Restaurants


What exactly is a hurricane deductible?

A hurricane deductible may appear on property policy covering either a personal residence or a commercial structure. It applies only in the event of a named storm, which is defined as a storm system that has been declared to be a hurricane by the national hurricane center.

 

I am a tenant in a large shopping center. I have made permanent additions to the leased space that will remain if I should decide to move. How do I cover these additions since they are not business contents?

These additions are called tenant improvement and betterments and are separately listed in your property policy.  They also typically are viewed by the insurance company as part of the building and the premium is developed using the building fire rate. It is very important that you review your insurance contract to determine if these improvements are properly included in the coverage portion. If you only list them as business contents, the contract may not respond.

 

I have a large walk in freezer/cooler. What happens when the power is interrupted and the food thaws out and spoils?

The property policy excludes damage caused by “changes or extremes in temperature” as well as “the failure of power ... if the failure of power takes place away from the described premises." To remedy this problem, you will have to add a spoilage coverage endorsement. Options for coverage in this endorsement include breakdown or contamination, power outage or both.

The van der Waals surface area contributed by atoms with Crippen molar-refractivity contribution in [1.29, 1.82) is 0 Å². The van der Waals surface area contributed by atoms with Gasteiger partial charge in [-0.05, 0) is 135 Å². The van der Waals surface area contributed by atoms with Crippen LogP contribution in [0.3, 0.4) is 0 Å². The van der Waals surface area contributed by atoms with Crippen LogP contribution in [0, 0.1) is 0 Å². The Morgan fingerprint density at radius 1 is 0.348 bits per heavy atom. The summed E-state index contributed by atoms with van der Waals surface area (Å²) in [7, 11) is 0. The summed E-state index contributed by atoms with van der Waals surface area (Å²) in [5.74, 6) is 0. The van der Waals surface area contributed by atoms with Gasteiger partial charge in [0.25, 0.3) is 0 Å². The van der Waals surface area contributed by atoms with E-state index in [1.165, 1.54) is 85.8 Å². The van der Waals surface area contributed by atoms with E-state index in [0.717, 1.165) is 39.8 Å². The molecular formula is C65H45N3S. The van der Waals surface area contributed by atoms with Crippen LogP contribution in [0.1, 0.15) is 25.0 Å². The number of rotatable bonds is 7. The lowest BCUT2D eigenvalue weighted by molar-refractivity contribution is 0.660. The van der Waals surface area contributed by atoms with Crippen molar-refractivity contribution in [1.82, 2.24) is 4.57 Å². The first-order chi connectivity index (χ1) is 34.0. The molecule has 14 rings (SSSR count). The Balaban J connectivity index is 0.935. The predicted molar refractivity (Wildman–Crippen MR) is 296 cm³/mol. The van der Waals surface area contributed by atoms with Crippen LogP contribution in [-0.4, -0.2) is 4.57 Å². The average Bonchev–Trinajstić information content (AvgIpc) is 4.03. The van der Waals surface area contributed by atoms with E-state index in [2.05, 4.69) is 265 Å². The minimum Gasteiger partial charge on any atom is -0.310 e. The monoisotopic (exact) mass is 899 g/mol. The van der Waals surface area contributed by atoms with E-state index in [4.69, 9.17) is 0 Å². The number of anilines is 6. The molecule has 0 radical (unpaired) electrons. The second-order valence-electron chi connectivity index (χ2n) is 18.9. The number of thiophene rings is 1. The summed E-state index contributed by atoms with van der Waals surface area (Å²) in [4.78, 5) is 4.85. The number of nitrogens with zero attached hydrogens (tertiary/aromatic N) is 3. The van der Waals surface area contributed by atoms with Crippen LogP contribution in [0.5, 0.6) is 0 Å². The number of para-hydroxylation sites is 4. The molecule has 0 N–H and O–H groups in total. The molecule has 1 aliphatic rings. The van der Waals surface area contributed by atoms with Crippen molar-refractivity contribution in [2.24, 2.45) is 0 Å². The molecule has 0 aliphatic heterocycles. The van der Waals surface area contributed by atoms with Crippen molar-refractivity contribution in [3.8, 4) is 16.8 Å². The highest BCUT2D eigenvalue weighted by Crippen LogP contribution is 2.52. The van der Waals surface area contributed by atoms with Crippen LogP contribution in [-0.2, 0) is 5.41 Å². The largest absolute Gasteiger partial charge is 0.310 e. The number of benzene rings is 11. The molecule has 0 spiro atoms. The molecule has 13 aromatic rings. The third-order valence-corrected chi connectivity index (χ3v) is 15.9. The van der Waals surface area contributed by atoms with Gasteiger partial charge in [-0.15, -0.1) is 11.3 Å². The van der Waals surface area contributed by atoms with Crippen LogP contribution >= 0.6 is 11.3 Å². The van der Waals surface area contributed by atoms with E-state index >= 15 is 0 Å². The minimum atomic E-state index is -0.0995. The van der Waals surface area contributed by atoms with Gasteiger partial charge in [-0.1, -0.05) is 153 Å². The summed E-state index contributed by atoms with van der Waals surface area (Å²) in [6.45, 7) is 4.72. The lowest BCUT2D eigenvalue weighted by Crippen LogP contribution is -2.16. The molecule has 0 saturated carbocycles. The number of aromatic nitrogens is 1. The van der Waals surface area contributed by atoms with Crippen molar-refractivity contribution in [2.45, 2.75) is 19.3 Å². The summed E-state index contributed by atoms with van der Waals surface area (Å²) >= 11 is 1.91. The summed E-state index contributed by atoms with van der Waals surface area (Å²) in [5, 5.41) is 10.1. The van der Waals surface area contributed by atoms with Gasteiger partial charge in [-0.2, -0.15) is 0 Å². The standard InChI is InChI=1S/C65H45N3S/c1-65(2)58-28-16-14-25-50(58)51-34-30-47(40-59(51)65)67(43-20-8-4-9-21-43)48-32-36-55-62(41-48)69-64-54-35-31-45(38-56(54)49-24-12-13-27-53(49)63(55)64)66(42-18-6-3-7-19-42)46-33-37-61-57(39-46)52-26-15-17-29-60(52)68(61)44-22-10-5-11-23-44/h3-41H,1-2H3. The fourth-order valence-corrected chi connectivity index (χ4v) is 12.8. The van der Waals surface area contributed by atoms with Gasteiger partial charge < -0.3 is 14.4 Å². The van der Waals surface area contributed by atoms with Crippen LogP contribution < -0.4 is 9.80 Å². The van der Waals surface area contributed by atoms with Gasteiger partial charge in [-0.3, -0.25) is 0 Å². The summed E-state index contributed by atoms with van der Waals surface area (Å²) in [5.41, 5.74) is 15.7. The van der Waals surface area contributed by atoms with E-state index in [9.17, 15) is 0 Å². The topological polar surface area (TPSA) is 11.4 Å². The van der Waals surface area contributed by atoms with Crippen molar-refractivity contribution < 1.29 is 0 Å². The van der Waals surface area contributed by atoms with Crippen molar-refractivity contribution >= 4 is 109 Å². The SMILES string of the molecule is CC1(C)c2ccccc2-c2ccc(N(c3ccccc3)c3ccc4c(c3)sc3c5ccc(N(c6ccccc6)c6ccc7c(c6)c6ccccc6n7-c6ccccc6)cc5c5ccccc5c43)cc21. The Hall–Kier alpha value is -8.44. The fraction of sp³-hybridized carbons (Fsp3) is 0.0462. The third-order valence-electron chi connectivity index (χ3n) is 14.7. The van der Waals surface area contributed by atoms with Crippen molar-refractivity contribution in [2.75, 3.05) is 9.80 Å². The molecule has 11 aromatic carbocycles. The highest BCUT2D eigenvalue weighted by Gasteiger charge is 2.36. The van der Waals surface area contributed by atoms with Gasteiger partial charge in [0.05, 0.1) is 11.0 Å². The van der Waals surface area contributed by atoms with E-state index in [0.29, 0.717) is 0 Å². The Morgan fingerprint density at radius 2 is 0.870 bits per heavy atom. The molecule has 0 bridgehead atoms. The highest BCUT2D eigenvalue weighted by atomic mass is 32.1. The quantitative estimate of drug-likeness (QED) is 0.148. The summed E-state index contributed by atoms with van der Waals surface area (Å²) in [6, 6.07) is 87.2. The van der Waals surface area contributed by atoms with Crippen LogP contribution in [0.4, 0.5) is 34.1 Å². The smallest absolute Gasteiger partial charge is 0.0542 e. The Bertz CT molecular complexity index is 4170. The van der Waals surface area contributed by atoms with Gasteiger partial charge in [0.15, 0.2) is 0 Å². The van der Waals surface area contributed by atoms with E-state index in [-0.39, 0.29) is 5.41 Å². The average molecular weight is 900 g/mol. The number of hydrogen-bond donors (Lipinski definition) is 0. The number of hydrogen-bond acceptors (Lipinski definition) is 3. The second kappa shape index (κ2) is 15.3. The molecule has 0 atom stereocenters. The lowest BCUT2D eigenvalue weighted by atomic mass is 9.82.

My restaurant provides delivery within a 5 mile radius. We utilize independent drivers and their vehicles and they work for tips exclusively. How do I properly cover these individuals?

The problem here is the fact that the drivers utilized may not be covered properly at all. If the driver has a personal auto policy, then most likely, this utilization is excluded. That means that you may be held financially responsible for any accident they are involved in. You can add and endorsement ‘hired and non-owned” that will fill the gaps in this situation.

 

I have a payroll company provide workers compensation for my employees. Is there a problem with that?

There could be. The contract spells out, amongst other things, when a new employee is covered by the payroll company’s works compensation. Since the payroll company views the new employee as theirs, they establish when the new employee will be covered for workers compensation. Usually, the payroll company has to be notified in writing before the new hire is accepted. Should the new hire have a work related accident before the payroll company “accepts” him/her, the restaurant owner would pay for workers compensation benefits.